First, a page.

At a street stall outside a high-end Sanborns department store in Mexico City, shoppers browse Hollywood’s newest releases, movies that haven’t even made it into the country’s cinemas. The stand is one of thousands in this city and a glaring example of the country’s losing battle against piracy.
Inside the store, older movies cost as much as 280 pesos, or $24. At the stall, the latest flicks cost just 15 pesos, or $1.30. It’s a bargain few can refuse, says the salesman.
“Everyone buys here,” said the man, who asked that his name not be used. “Even people from the movie business—producers, directors, actors.”
That’s heart of the problem, say critics: Mexicans don’t generally view piracy as a crime, although the creation, distribution and purchase of fakes is criminalized in Mexico.
Now, the industries most under attack, including the film and software industries, are taking their fight directly to buyers by alternately shaming and educating them into shunning pirated goods.
Piracy, they say, needs to carry the kind of social stigma it has in other countries.
The Mexican movie industry is recycling a “social shame” campaign this year that includes anti-piracy spots in movie theaters and in original DVDs. The nonprofit Business Software Alliance, which represents global information technology companies, is working directly with business associations nationwide to educate business owners about the harms of buying pirated software.
“We are not going to be successful until we educate people,” said Federico de la Garza, director of Mexico’s Motion Picture Association. “And that is the toughest work we have in front of us.”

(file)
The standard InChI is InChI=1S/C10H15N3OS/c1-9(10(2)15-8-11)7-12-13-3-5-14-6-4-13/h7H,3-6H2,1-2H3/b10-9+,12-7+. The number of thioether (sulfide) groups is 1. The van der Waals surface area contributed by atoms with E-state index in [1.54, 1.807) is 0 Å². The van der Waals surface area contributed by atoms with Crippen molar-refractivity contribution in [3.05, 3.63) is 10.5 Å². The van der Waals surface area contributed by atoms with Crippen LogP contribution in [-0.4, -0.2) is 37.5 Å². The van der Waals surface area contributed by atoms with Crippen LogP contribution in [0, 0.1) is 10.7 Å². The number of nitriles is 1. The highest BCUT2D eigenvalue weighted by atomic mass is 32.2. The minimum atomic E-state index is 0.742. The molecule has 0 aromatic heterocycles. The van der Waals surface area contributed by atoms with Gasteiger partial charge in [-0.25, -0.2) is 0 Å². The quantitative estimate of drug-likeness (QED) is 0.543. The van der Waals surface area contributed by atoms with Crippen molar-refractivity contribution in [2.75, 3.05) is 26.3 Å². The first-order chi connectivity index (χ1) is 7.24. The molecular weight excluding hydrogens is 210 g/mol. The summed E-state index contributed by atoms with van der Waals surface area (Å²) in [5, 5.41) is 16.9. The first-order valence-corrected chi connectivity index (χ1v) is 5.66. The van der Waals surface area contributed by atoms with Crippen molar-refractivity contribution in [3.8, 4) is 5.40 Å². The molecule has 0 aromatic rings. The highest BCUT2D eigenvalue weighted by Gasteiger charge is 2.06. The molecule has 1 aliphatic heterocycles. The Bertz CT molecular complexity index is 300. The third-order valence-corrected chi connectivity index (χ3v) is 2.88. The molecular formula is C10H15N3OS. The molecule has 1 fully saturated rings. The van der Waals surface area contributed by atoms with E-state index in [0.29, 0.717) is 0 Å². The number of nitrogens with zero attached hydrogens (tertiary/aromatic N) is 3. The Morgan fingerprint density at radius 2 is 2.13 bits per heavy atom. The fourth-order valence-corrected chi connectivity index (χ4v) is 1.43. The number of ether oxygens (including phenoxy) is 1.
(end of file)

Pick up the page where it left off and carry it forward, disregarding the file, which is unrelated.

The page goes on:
A 2009 study of affluent consumers by the American Chamber of Commerce in Mexico revealed that while 58 percent of respondents said they viewed piracy negatively, a full 88 percent still purchased pirated goods.
Piracy is widespread in Mexico. Nine out of 10 DVDs purchased in Mexico are pirated, nearly maxing out the market. But the real growth has moved online: Last year, there were 96 million illegal film downloads, up fourfold from 24 million downloads in 2009.
CANACINE, Mexico’s movie industry association, is pushing a campaign that aims to stigmatize the buying of pirated films by linking their purchase to values. One commercial has two teenage girls chiding another that she has a “pirate dad” because he bought pirated movies. Another shows a job candidate flopping an interview when the boss sees a pirated movie slip out from between his papers.
“Pirated movies say a lot about who you are,” the spot says.
Mexico’s film industry lost $340 million to piracy in 2009, the latest statistics available from the Mexican Institute of Industrial Property. The music business lost $400 million that same year. The software industry, meanwhile, lost $1 billion in Mexico to piracy in 2010, according to the international Business Software Alliance; 60 percent of the market is dominated by illegal software.
“We are trying to convince people that buying illegal software and using it does have consequences,” said Kiyoshi Tsuru, Mexico manager for the BSA. “We need a better IT market for Mexico because this means better jobs for everyone and a better competitive position for the country as a whole.”
Gustavo Fondevila, an expert on piracy with CIDE, a Mexico City-based think tank, contends that the fight against piracy has to take into account the country’s historic inequality. Piracy, he says, essentially plays an important role in societies with “so much social exclusion and so much social difference,” such as Mexico.
“In general terms, it’s not something that Mexicans view as really morally reprehensible,” he said.
Lauren Villagran is a Mexico City-based journalist.